The Birds and the Bees
Just keep trying! Jewel Akens did and he was finally rewarded with a hit song. The Houston-born singer (named as he was because his mother had been hoping for a girl) spent his teenage years (the '50s) in Los Angeles; around 1958 he met Jerry Stone (real first name Albert) of doo wop group The Fascinators, whose "Shivers and Shakes" had been released that year on Walter "Dootsie" Williams' L.A.-based Dootone label. Jerry and Jewel formed The Four Dots (unwittingly taking the name of a Pittsburgh group that had recorded for Bullseye in 1956); entrepreneur Jerry Capehart, a songwriter and manager of Liberty Records rock and roller Eddie Cochran, took notice. "My Baby," a routine uptempo doo wop song credited to Jerry Stone and the Four Dots, appeared in the fall of '58 on a new Liberty subsidiary label, Freedom.
Cochran played guitar on the group's Freedom sides, giving them a mildly rocking sound unlike other R&B artists of the day, though it apparently wasn't enough to separate them from the pack. "Don't Wake Up the Kids," a domestic novelty along the lines of The Coasters' chart topper "Yakety Yak," was promoted in trade magazines in January '59; Jewel composed the B side, "Pleading For Your Love," his name misspelled on the label as "Jewel Akins." Liberty had no further interest after these two singles, so Capehart started his own label, Silver, and had the group do backing vocals for actor John Ashley (star of late '50s guilty pleasures Dragstrip Girl, Motorcycle Gang and Hot Rod Gang) on his initial bid to be a singing idol; "Seriously in Love" was a good midtempo rhythm/teen track, but it failed to establish Ashley among the ranks of hitmaking actor-singers Tab Hunter, Sal Mineo and others (though his film career lasted into the 1970s and he appeared in a fistful of now-cult favorites).
As the '50s came to an end, Jewel Akens graduated from supporting voice to duo partner when he and Eddie Daniels (a former Ebb label solo act) teamed up as Jewel and Eddie. "Opportunity," their first record for Silver, was the best result yet of Akens' efforts, a catchy folkish rock song with an unusual sound, at least for a pair of black singers. Eddie Cochran's acoustic six-string strumming added to the track's appeal (the flip side of some copies, "Strollin' Guitar," was an instrumental electric-axe Cochran recording, yet was still credited to Jewel and Eddie). "Opportunity" received a fair amount of airplay in Los Angeles, reaching the top 40 there in early 1960, the closest Akens would come to having a hit for another five years.
Following a couple of other 45s on Silver, Akens and Daniels waxed a manic mid-'61 two-sider for Imperial Records as The Astro-Jets: "Boom-A-Lay" (a tongue-twisting jungle chant) backed with "Hide and Seek" (rapid-fire lyrical shenanigans!), both written by Akens. Then Jewel went solo with "(Dancing) The Mashed Potatoes" and its fierce R&B flip "Wee Bit More of Your Lovin'," once again featuring Cochran's expert guitar licks, for Jerry Capehart's own Capehart label. It seemed promising enough that Crest (a company Cochran had once recorded for) picked it up for wider distribution...but the switch in record labels didn't turn the trick. Tough going for Jewel! Things eventually got better; in the meantime he was building a solid but scattered stockpile of masters that would ultimately serve as sonic treats for future treasure hunters.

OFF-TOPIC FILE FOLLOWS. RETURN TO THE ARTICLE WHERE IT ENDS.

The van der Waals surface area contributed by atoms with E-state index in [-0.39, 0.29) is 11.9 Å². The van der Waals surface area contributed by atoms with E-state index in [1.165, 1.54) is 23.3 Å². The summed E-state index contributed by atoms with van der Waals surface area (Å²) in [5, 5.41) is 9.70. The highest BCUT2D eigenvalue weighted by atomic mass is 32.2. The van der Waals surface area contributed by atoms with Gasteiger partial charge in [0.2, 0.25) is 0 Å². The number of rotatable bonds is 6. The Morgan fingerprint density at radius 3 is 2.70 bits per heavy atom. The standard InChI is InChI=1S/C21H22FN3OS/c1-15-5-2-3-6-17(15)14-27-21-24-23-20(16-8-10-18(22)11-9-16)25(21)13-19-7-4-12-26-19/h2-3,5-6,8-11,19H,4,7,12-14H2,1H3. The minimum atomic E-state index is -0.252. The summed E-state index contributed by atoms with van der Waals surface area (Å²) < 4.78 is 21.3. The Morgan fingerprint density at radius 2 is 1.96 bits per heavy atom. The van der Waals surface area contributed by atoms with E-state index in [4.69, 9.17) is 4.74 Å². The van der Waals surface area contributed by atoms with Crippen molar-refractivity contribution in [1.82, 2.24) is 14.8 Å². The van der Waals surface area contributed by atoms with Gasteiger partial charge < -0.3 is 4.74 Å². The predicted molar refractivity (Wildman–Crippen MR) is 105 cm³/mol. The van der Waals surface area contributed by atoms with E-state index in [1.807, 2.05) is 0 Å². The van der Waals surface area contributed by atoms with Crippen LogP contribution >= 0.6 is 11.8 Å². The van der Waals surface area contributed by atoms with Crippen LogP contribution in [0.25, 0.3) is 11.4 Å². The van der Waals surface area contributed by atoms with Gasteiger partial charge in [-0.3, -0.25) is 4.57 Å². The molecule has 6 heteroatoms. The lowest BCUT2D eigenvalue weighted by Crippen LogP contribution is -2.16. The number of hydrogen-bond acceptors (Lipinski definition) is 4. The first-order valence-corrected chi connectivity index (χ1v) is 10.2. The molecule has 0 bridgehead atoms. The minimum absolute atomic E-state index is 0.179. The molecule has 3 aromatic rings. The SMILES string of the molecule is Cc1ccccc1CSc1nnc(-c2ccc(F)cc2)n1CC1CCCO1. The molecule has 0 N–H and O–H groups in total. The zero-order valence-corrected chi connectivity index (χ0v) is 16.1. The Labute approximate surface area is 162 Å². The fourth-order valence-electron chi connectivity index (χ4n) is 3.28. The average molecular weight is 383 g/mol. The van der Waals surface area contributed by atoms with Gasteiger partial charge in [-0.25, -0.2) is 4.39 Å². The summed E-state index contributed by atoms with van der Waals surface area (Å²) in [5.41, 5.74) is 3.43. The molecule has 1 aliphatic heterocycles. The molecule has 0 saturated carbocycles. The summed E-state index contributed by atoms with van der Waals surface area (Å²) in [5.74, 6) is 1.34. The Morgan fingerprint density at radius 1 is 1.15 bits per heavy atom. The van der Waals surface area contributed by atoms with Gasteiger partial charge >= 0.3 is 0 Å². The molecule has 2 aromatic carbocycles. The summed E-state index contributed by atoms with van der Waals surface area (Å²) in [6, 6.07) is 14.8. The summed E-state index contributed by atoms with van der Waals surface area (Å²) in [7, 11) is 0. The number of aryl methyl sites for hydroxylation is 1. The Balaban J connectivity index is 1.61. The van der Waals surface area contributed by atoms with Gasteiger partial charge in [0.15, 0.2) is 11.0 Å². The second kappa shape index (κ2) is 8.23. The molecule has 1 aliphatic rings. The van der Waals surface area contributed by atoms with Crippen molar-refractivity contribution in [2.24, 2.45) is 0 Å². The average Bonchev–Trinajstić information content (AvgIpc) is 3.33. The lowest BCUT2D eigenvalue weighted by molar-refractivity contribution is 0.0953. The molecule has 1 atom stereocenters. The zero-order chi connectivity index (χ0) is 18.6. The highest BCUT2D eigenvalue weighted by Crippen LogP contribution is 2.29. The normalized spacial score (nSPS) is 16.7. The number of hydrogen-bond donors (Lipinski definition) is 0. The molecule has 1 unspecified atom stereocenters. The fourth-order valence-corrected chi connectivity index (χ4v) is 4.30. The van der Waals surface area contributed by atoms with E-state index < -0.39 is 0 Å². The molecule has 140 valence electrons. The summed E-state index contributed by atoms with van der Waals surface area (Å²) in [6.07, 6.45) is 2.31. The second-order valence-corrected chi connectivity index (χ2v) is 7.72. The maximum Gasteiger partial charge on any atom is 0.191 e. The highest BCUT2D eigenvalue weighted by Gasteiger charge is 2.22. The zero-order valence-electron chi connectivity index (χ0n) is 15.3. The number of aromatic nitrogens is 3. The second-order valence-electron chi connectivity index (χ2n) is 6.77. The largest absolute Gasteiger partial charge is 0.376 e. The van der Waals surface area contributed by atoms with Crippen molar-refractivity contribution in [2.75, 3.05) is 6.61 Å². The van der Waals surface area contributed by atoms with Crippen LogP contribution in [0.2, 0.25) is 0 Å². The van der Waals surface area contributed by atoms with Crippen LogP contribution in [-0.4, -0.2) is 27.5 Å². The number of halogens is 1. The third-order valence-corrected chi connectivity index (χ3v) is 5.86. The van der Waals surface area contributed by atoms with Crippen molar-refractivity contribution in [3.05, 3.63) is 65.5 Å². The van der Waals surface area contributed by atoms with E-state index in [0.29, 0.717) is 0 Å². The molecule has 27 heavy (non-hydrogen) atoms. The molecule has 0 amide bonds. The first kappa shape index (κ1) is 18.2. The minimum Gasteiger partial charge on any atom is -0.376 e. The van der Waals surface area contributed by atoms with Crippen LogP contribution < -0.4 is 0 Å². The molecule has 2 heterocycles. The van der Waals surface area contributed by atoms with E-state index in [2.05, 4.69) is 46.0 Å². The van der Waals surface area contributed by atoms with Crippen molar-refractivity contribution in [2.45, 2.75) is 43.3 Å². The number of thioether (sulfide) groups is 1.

Jewel was in The Rainbows with Terry Evans, Jimmy Russell and Thomas Turner in 1963; there was one single on the oddball Gramo label, then the foursome recorded as Terry and the Tyrants for Kent. Jewel, Jimmy and Thomas backed Terry on a solo disc for Kayo, then they took on yet another name, The Turn Arounds, that seemed to identify their constantly-changing attempts at marketing themselves. Herb Newman signed the group to his Era label in 1964, resulting in one single, "Ain't Nothin' Shakin'," a recycled idea presented with a slick soul arrangement. Newman saw more potential in Jewel as a solo artist, offering him a song his son, Barry Stuart, had written; "The Birds and and the Bees," a simple, nursery-rhymish ditty with a mature motive ('When I look into your big brown eyes, it's so very plain to see...that's it's time you learned about the facts of life, starting from A to Z...') became the unlikely hit Akens had been waiting for. Debuting on the national charts in January '65 it rose quickly, spending most of March and April in the top ten, one of the biggest hits ever for Era Records.
The follow-up, "Georgie Porgie," had the same juvenile theme, but with a humorously life-threatening twist ('...baby, please put down that gun...at least you've got to give your Georgie one last chance to run!') and had a brief chart run in May. His third Era single, "It's the Only Way to Fly," borrowed the Western Airlines slogan (spoken by a character named Wally Bird, sitting comfortably atop a moving plane in often-shown animated TV commercials). Several more singles were released by Era before Akens moved to Colgems, a stroke of good timing that landed him as an opening act in concert for the label's main attraction, The Monkees. He made occasional records in the 1970s and was one of the producers of The Super Taylors on Ronn, a 1973 collaboration of otherwise unrelated solo soul singers Little Johnny Taylor and Ted Taylor. Jewel Akens kept on keepin' on and was still at it in the early 1990s as a member of doo wop nostalgia group Johnny Staton and the Feathers.